One goal of AI work in natural language is to enable communication between people and computers without resorting to memorization of complex commands and procedures. Automatic translation – enabling scientists, business people and just plain folks to interact easily with people around the world – is another goal. Both are just part of the broad field of AI and natural language, along with the cognitive science aspect of using computers to study how humans understand language.
Since their introduction in 2017, transformers have become the go-to machine learning architecture for natural language processing (NLP) and computer vision. Although they have achieved state-of-the-art performance in these fields, the theoretical framework underlying transformers remains relatively underexplored. In the new paper A Probabilistic Interpretation of Transformers, ML Collective researcher Alexander Shim provides a probabilistic explanation of transformers' exponential dot product attention and contrastive learning based on distributions of the exponential family. An oft-proposed explanation for transformers' power and performance is their attention mechanisms' superior ability to model dependencies in long input sequences. But this doesn't directly address how and why transformer architecture choices such as exponential dot product attention outperform the alternatives.
Blockchain is the new talk of the town. It is the technology behind cryptocurrencies like Bitcoin. Today, it has turned out to be a game-changer for businesses. Its decentralized ledger offers transparency and immutability in transactions between parties without any intermediary. The transactions are irreversible, which means once a ledger is updated, it can never be changed or deleted. Blockchain technology will eventually find its space in the new and innovative applications of Machine Learning and Artificial Intelligence.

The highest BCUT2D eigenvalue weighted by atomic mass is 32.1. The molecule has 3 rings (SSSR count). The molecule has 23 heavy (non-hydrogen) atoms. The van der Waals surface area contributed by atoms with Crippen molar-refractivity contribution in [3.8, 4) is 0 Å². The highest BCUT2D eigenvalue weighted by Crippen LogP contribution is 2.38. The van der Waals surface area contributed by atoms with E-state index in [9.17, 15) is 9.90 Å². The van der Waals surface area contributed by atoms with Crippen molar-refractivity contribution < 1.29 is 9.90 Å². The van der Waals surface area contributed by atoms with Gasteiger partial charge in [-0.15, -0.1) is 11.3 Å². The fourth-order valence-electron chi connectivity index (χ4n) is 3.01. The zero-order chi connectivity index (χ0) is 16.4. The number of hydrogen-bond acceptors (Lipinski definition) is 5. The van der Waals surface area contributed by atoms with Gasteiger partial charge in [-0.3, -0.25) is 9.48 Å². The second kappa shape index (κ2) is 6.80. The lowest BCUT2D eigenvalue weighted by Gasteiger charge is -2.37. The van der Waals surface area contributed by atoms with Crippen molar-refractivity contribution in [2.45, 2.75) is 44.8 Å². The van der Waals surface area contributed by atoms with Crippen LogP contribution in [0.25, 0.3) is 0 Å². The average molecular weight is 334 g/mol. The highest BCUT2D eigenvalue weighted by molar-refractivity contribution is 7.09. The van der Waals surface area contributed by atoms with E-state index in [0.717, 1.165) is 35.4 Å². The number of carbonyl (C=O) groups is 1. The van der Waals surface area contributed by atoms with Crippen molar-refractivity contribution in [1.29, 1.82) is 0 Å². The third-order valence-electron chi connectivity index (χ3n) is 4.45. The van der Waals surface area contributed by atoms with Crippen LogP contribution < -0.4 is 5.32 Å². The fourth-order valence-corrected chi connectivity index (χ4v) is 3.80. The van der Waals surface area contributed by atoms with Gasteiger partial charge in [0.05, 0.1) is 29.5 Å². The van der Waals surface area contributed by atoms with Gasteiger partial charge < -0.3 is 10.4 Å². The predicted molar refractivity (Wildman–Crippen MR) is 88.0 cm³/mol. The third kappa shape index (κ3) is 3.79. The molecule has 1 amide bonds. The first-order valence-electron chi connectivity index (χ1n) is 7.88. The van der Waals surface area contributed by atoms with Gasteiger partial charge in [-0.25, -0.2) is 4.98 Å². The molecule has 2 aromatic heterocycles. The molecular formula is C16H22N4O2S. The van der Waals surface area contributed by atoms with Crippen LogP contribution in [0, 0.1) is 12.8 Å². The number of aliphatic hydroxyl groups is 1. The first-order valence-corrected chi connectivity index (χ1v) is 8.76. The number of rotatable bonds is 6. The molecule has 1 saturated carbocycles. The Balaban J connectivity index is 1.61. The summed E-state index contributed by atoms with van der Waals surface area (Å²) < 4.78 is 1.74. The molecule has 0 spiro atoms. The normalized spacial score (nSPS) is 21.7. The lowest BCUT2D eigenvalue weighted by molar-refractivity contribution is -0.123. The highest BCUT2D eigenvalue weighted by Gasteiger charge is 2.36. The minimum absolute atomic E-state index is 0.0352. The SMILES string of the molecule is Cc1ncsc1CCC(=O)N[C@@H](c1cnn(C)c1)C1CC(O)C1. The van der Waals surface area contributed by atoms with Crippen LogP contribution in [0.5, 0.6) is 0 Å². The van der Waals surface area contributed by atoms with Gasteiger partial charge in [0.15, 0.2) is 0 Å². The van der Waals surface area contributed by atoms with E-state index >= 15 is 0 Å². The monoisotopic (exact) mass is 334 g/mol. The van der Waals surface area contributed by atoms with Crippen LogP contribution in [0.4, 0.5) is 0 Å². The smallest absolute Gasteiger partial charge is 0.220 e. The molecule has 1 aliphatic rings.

Do not be swayed by the dulcet dial-tones of tomorrow's AIs and their siren songs of the singularity. No matter how closely artificial intelligences and androids may come to look and act like humans, they'll never actually be humans, argue Paul Leonardi, Duca Family Professor of Technology Management at University of California Santa Barbara, and Tsedal Neeley, Naylor Fitzhugh Professor of Business Administration at the Harvard Business School, in their new book The Digital Mindset: What It Really Takes to Thrive in the Age of Data, Algorithms, and AI -- and therefore should not be treated like humans. The pair contends in the excerpt below that in doing so, such hinders interaction with advanced technology and hampers its further development. Reprinted by permission of Harvard Business Review Press. Excerpted from THE DIGITAL MINDSET: What It Really Takes to Thrive in the Age of Data, Algorithms, and AI by Paul Leonardi and Tsedal Neeley.